Plaintiff contends that merely checking the box on the charge form satisfies the exhaustion requirement. The court disagrees. And the Tenth Circuit has rejected a similar argument. See Jenkins v. Educ. Credit Mgmt. Corp., 212 F.Appx. 729, 733 (10th Cir. 2007) (agreeing that the plaintiff failed to exhaust her administrative remedies when she checked a box on her administrative complaint but failed to provide supporting allegations). If the rule were otherwise, a plaintiff could exhaust his claims simply by checking every box on the form and providing no supporting facts. This result would defeat the goals underlying the exhaustion requirement. See, e.g., Velazquez-Rivera v. Danzig, 81 F.Supp.2d 316, 327 (D. P.R. 2000), aff'd in relevant part by 234 F.3d 790 , 794-95 (1st Cir. 2000) ("Merely checking a box arguing age discrimination and not elaborating those claims does not fulfill the administrative purposes that a charge with the EEOC is designed to serve, and does not provide a basis for a later federal court discrimination complaint.") (internal quotation omitted).

After reviewing the discriminatory acts described in the charge, the court agrees that the scope of the administrative investigation that could reasonably be expected to follow would not include age discrimination. See Manning v. Blue Cross & Blue Shield of Kan. City, No. 12-3190, 2013 WL 1490803, at * 2 (10th Cir. Apr. 12, 2013) (citing Jones v. United Parcel Servs., Inc., 502 F.3d 1176, 1186 (10th Cir. 2007)). The fact that plaintiff checked the age discrimination box does not change this result. Because plaintiff did not exhaust his ADEA claims, the court dismisses these claims for lack of subject matter jurisdiction.[5]

B. Defendant Is Entitled To Summary Judgment On Plaintiff's Disparate Treatment Claim Based On Race

Next, the court addresses defendant's summary judgment motion on plaintiff's race-based disparate treatment claim. Plaintiff does not have direct evidence of racial discrimination. So the court analyzes plaintiff's disparate treatment claim using the burden-shifting framework outlined in McDonnell Douglas Corp. v. Green, 411 U.S. 792, 802 (1973).

Under this framework, plaintiff has the initial burden of establishing a prima facie case of disparate treatment. See Tex. Dep't of Cmty. Affairs v. Burdine, 450 U.S. 248, 252-53 (1981) (discussing McDonnell Douglas ). To establish a prima facie case of disparate treatment, plaintiff must present evidence that (1) he belongs to a protected class, (2) he suffered an adverse employment action, and (3) the adverse employment action occurred under circumstances giving rise to an inference of discrimination. Luster v. Vilsack, 667 F.3d 1089, 1095 (10th Cir. 2011). If plaintiff establishes a prima facie case, the burden shifts to defendant to articulate a legitimate, nondiscriminatory reason for the adverse action. Tex. Dep't of Cmty. Affairs, 450 U.S. at 252-53. If defendant does so, the burden shifts back to plaintiff to show that there is a genuine issue of material fact as to whether defendant's proffered reasons are pretextual. Id.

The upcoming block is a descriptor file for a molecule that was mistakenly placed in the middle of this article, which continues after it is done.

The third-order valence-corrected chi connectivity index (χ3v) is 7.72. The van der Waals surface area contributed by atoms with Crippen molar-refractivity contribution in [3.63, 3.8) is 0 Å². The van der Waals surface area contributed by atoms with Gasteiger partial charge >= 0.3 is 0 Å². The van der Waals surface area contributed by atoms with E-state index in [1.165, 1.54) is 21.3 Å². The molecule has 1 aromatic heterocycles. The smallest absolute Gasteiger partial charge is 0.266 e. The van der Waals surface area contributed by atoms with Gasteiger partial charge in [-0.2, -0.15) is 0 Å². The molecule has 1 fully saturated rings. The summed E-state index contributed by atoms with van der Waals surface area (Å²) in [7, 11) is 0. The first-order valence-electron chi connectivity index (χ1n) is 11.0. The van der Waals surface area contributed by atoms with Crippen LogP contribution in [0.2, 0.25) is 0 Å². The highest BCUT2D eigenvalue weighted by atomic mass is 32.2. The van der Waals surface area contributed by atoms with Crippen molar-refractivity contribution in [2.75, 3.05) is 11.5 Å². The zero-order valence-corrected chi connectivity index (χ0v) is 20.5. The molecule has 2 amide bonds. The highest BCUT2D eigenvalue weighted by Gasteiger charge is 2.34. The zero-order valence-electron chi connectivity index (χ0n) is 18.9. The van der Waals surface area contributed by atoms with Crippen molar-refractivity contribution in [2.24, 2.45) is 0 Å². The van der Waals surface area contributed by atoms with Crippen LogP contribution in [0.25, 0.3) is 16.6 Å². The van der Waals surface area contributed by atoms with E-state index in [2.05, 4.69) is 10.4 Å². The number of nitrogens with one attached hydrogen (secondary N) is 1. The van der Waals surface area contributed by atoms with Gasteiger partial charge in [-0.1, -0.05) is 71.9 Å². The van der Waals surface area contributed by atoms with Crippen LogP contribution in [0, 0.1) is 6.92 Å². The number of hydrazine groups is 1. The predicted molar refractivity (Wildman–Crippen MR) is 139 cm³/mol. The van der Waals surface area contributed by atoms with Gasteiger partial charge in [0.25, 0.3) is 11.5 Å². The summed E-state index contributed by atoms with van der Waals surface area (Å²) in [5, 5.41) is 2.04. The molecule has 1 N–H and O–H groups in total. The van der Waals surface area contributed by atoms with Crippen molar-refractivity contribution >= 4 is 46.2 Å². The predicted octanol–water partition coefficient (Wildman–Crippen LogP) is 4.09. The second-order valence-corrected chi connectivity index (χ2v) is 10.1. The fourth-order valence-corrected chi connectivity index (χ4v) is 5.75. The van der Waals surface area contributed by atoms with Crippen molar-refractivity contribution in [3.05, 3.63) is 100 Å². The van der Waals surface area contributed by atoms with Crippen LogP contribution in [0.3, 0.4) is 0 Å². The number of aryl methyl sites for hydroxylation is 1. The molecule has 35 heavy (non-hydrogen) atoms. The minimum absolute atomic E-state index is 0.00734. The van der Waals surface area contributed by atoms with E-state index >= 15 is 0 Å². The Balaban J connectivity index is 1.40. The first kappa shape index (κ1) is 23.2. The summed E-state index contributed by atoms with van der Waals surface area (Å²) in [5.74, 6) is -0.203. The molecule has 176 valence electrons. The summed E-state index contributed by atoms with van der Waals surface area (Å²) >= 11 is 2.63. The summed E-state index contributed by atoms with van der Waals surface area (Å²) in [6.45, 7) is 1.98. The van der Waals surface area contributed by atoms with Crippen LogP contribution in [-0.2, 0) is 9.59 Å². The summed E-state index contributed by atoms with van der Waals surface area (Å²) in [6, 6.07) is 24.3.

1. Plaintiff fails to make out a prima facie case

Defendant argues that plaintiff does not satisfy the first step of the McDonnell Douglas framework because plaintiff cannot establish a prima facie case. Specifically, defendant argues that Events 1-7 are not adverse employment actions and that plaintiff lacks evidence that Events 8-10 occurred under circumstances giving rise to an inference of discrimination. The court agrees.

a. Events 1-7 are not adverse employment events

An adverse employment action generally is a "significant change in employment status, such as hiring, firing, failing to promote, reassignment with significantly different responsibilities, or a decision causing a significant change in benefits." Piercy v. Maketa, 480 F.3d 1192, 1203 (10th Cir. 2007) (internal quotation omitted). Events 1-7 do not meet this definition because there is no evidence that these events caused a "significant change" in plaintiff's employment status.

Instead the evidence before the court indicates that these events were mere inconveniences that did not cause more than de minimis harm to plaintiff's job performance or status. See E.E.O.C. v. C.R. England, Inc., 644 F.3d 1028, 1040 (10th Cir. 2011) (explaining definition of adverse employment actions). For example, there is no evidence that the misidentification of plaintiff's title altered his stated job duties, professional status, or benefits. As another example, there is no evidence that the failure to fill his book requests impacted plaintiff's job performance or opportunities. Plaintiff similarly fails to explain how his lack of CAD training, his lack of additional Work Keys training, his not being invited to certain meetings, or the reduction in his "honesty" ranking (despite the same overall score) had any discernible impact on his job performance or employment status. The court is mindful that the Tenth Circuit has liberally defined the phrase "adverse employment action." See id. But, based on the facts of this case and the evidence before the court, Events 1-7 are not sufficient to support a claim of discrimination.

b. Events 8-10 did not occur under circumstances giving rise to an inference of discrimination

Defendant concedes that Events 8-10 are adverse employment actions but argues that plaintiff lacks evidence that these events occurred under circumstances giving rise to an inference of discrimination. One method by which a plaintiff can make this showing is to demonstrate that his employer treated similarly situated individuals more favorably. Luster, 667 F.3d at 1095. A similarly situated employee is an employee outside of the protected class that performs the same basic job and has similar employment circumstances. Aramburu v. Boeing Co., 112 F.3d 1398, 1404 (10th Cir. 1997).